Did you mother always shake her head at you when you sprayed a bug on the kitchen bench? Or have your found yourself worried about the impacts of indoor fogging treatments and the sprays from professional pest controllers? New research shows your fears are well-founded.
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Exposure to indoor insecticides has been associated with an increased risk of certain childhood cancers.
The New York Times reports alarming numbers of children with childhood cancer were exposed to indoor pesticides. In the analysis, which was published in Pediatrics magazine, researchers reviewed 16 studies of children with 7400 cancer cases that were exposed to pesticides indoors, including indoor flea foggers, flea and tick pet collars, professional pest control services, and a range of ready-to-use roach and ant sprays. The set them against 9437 control subjects to determine that indoor, not outdoor residential insecticides were associated with a 47 percent increased risk for childhood leukaemia and a 43 percent increased risk for childhood lymphomas. While outdoor pesticides used as weed killers were associated with a 26 percent increased risk for brain tumors.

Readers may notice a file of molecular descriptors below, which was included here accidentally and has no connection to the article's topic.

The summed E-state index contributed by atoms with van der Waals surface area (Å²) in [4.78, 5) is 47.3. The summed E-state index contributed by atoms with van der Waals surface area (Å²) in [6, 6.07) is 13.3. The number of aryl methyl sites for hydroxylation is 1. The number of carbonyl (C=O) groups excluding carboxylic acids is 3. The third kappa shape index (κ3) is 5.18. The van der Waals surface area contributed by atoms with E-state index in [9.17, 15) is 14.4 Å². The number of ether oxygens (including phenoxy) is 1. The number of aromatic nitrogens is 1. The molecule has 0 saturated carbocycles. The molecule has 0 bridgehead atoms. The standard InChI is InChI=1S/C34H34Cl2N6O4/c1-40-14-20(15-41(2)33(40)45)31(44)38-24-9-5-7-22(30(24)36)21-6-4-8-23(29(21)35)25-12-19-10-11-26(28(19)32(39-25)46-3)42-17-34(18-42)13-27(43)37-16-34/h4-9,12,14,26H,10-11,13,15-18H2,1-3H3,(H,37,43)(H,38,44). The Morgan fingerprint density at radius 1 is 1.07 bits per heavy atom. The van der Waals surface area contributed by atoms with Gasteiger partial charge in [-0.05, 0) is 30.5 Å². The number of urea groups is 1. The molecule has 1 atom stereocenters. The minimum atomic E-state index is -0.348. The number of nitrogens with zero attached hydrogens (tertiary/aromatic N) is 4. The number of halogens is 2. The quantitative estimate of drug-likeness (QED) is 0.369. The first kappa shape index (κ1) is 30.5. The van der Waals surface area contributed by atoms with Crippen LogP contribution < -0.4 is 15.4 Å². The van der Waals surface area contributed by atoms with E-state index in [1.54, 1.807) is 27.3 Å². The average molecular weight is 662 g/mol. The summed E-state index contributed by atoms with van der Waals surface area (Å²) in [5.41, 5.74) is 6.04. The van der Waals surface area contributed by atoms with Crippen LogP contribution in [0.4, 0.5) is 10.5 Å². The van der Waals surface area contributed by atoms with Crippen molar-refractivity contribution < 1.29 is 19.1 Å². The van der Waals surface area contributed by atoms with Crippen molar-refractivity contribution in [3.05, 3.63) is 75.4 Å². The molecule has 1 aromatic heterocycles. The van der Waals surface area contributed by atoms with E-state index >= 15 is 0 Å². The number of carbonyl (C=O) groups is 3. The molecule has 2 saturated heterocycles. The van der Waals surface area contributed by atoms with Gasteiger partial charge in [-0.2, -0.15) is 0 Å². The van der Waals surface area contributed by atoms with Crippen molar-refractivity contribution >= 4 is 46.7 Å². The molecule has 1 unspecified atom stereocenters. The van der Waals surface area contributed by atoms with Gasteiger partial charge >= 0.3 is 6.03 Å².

The author of the paper, Chensheng Lu, associate professor of environmental exposure biology at the Harvard T. H. Chan School of Public Health commented on the findings: “The incidence of childhood leukemia and lymphoma has increased in recent years, and that prompted us to look at this issue. But the risks can be managed as long as parents think, before using pesticides, about better ways to make a house pest-proof or pest-free. That’s a far more important message.”
Have you worried about the impact of pesticides on growing bodies in your life?